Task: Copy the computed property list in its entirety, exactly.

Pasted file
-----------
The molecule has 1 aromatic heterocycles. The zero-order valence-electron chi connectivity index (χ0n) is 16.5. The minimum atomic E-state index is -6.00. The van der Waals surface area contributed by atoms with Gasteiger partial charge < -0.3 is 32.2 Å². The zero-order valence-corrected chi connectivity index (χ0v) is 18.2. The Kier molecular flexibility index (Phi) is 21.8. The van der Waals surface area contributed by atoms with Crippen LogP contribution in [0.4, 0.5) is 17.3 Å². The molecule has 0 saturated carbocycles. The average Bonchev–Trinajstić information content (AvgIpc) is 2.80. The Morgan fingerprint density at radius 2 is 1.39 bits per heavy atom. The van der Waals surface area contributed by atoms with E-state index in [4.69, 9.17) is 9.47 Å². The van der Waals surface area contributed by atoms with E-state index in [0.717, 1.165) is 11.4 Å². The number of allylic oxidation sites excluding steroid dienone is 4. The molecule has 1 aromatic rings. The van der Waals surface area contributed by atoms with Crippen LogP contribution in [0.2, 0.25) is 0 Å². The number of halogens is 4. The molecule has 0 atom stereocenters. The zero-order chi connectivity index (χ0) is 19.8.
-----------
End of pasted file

The molecule has 1 aromatic heterocycles. The zero-order valence-electron chi connectivity index (χ0n) is 16.5. The minimum atomic E-state index is -6.00. The van der Waals surface area contributed by atoms with Gasteiger partial charge < -0.3 is 32.2 Å². The zero-order valence-corrected chi connectivity index (χ0v) is 18.2. The Kier molecular flexibility index (Phi) is 21.8. The van der Waals surface area contributed by atoms with Crippen LogP contribution in [0.4, 0.5) is 17.3 Å². The molecule has 0 saturated carbocycles. The average Bonchev–Trinajstić information content (AvgIpc) is 2.80. The Morgan fingerprint density at radius 2 is 1.39 bits per heavy atom. The van der Waals surface area contributed by atoms with E-state index in [4.69, 9.17) is 9.47 Å². The van der Waals surface area contributed by atoms with E-state index in [0.717, 1.165) is 11.4 Å². The number of allylic oxidation sites excluding steroid dienone is 4. The molecule has 1 aromatic rings. The van der Waals surface area contributed by atoms with Crippen LogP contribution in [0.2, 0.25) is 0 Å². The number of halogens is 4. The molecule has 0 atom stereocenters. The zero-order chi connectivity index (χ0) is 19.8.